role is to look across the whole system to provide assurance that it is working well.” ew Zealand is close to Hutchings joined KVH three years ago eliminating the disease from the role of group manager for OSPRI Mycoplasma bovis from its New Zealand and has had previous roles dairy and drystock herds. as acting chief executive there as well as at If it can, it will be the Animal Health Board. A veterinarian the first country in the world to do so. by profession, he has also held roles Among those confident of that success is within private vet practice and risk Ministry for Primary Industries’ (MPI) new management product development for the chief biosecurity officer Stu NZ Veterinary Association. Hutchings. Formed to take over the “We are towards the end industry’s response to Psa-V phase limit of the disease and in 2010, KVH has been at can now start the phase to the forefront of government prove freedom from it.” industry biosecurity Hutchings was chief collaboration, becoming the executive of Kiwifruit Vine first to sign the government Health (KVH). He was also an industry agreement in May independent director on the 2014. Stu Hutchings. Mycoplasma bovis board. Hutchings grew up in As chief biosecurity officer, his tasks will Palmerston North and Wellington, include taking an overview of the work returning to Palmerston North to study of the Biosecurity NZ directorates, which veterinary medicine at Massey University focus on import health standards prebefore working as a partner in a veterinary border, at the border at ports and airports, practice in Taupo. and post-border. It was there he became interested in “One of the mandates for the new population-based disease control.

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At the time bovine tuberculous was a major issue among deer herds in the Taupo region, which helped spark his interest in the bigger picture and led to his role with OSPRI. The organisation is a partnership between primary industries and the government and manages two national programmes – NAIT and TBfree. NAIT provides the national animal identification and traceability system and TBfree aims to eradicate bovine TB from New Zealand. That aim is drawing closer to reality but it’s been a hard-fought battle hampered by the fact that wildlife such as possums can transmit the disease. “In the early days of the TB response whole herds were killed and we were constantly finding the disease.” He said the emotional and financial strain on farmers was huge. “Now numbers are so low, finding it in herds is rare.” Biosecurity incursions carry a significant personal and financial cost for all those affected. “Pastoral care, making sure there is support for those directly affected is a crucial part of the whole process.” Biosecurity NZ has turned its attention offshore to reduce the risk of incursions. Its work to keep out the brown marmorated stink bug has to date proved successful. Hutchings said interceptions of the BMSB on shore last year were 50% down on the previous year because of the controls introduced in 30-plus overseas countries sending goods to NZ. With the borders closed because of Covid-19 and fewer people entering, some of the risks from unwanted pests and diseases have reduced. However, goods and products are still arriving through mail, shipping and airfreight so Biosecurity NZ staff cannot relax their vigilance. “But when it comes to biosecurity there is no such thing as zero risk and there will be incursions in future.” • First published in Dairy Exporter March 2021.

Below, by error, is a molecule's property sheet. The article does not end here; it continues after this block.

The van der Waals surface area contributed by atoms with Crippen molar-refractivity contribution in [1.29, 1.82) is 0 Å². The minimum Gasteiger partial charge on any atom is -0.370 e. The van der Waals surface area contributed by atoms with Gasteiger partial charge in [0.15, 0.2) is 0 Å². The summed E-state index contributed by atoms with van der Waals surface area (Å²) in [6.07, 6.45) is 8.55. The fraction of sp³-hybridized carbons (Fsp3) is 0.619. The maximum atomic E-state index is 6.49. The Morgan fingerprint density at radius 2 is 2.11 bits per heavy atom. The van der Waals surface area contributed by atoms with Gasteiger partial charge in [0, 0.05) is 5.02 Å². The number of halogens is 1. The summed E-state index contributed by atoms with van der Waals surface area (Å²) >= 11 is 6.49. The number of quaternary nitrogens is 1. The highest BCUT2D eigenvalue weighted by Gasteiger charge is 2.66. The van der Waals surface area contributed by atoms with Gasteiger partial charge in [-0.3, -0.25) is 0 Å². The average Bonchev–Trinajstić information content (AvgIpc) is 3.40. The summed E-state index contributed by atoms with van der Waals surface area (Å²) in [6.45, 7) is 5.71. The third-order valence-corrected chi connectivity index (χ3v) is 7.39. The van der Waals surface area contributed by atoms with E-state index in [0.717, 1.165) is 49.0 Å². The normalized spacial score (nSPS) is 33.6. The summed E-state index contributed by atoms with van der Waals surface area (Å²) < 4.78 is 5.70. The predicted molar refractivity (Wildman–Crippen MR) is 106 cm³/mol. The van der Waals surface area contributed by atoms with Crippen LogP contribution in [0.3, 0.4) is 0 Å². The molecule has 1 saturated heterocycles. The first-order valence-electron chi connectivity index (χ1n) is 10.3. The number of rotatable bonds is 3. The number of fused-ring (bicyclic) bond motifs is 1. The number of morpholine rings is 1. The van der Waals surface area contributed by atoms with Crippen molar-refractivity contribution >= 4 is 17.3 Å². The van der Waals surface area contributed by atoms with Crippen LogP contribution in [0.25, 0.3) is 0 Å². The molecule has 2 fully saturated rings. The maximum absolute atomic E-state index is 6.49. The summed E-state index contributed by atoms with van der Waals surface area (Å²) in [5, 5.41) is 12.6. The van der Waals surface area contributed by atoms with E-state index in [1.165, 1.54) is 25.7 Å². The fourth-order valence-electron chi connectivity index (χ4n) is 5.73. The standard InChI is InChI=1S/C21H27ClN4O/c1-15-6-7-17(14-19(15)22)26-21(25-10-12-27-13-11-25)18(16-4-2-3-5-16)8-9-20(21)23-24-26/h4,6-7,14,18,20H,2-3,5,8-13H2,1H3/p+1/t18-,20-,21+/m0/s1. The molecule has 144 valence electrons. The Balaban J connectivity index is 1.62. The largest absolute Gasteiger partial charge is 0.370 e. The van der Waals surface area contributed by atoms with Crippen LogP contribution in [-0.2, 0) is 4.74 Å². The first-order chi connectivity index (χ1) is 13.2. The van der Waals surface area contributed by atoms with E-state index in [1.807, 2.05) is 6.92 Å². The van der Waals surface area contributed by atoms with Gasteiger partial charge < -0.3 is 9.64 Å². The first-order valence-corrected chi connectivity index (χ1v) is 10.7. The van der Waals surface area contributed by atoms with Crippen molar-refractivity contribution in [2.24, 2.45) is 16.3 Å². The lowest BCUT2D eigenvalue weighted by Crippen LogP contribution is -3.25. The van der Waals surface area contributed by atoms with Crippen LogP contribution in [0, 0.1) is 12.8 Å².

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LIVESTOCK | STOCK CHECK

necessary. Agonising over what policies are best very often overshadows how any of these are applied. This will be the biggest determinant of how successful the policies are.

COMPROMISE FOR SUCCESS

You don’t have to be superfarmer all the time. Focus on what you are good at.